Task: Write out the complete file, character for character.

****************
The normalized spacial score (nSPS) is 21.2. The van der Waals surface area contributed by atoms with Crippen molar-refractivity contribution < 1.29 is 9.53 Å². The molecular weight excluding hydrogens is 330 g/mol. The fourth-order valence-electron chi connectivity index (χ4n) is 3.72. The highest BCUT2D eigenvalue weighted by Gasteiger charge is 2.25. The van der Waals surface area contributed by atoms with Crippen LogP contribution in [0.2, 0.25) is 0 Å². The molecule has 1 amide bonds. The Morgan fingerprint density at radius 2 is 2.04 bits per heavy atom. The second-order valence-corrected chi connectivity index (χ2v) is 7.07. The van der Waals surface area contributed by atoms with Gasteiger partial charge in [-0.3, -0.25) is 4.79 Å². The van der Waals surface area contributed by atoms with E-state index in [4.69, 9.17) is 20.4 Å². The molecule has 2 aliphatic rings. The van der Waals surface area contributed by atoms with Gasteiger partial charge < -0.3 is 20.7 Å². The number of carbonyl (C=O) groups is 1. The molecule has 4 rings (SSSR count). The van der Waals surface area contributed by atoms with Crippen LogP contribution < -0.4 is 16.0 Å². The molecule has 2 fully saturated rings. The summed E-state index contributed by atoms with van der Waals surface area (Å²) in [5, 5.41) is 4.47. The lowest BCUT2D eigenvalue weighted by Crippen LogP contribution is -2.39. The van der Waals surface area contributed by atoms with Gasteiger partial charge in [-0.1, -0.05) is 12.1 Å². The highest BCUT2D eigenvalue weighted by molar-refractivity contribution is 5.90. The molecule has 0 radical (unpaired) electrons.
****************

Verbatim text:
The normalized spacial score (nSPS) is 21.2. The van der Waals surface area contributed by atoms with Crippen molar-refractivity contribution < 1.29 is 9.53 Å². The molecular weight excluding hydrogens is 330 g/mol. The fourth-order valence-electron chi connectivity index (χ4n) is 3.72. The highest BCUT2D eigenvalue weighted by Gasteiger charge is 2.25. The van der Waals surface area contributed by atoms with Crippen LogP contribution in [0.2, 0.25) is 0 Å². The molecule has 1 amide bonds. The Morgan fingerprint density at radius 2 is 2.04 bits per heavy atom. The second-order valence-corrected chi connectivity index (χ2v) is 7.07. The van der Waals surface area contributed by atoms with Gasteiger partial charge in [-0.3, -0.25) is 4.79 Å². The van der Waals surface area contributed by atoms with E-state index in [4.69, 9.17) is 20.4 Å². The molecule has 2 aliphatic rings. The van der Waals surface area contributed by atoms with Gasteiger partial charge < -0.3 is 20.7 Å². The number of carbonyl (C=O) groups is 1. The molecule has 4 rings (SSSR count). The van der Waals surface area contributed by atoms with Crippen LogP contribution < -0.4 is 16.0 Å². The molecule has 2 fully saturated rings. The summed E-state index contributed by atoms with van der Waals surface area (Å²) in [5, 5.41) is 4.47. The lowest BCUT2D eigenvalue weighted by Crippen LogP contribution is -2.39. The van der Waals surface area contributed by atoms with Gasteiger partial charge in [-0.1, -0.05) is 12.1 Å². The highest BCUT2D eigenvalue weighted by molar-refractivity contribution is 5.90. The molecule has 0 radical (unpaired) electrons.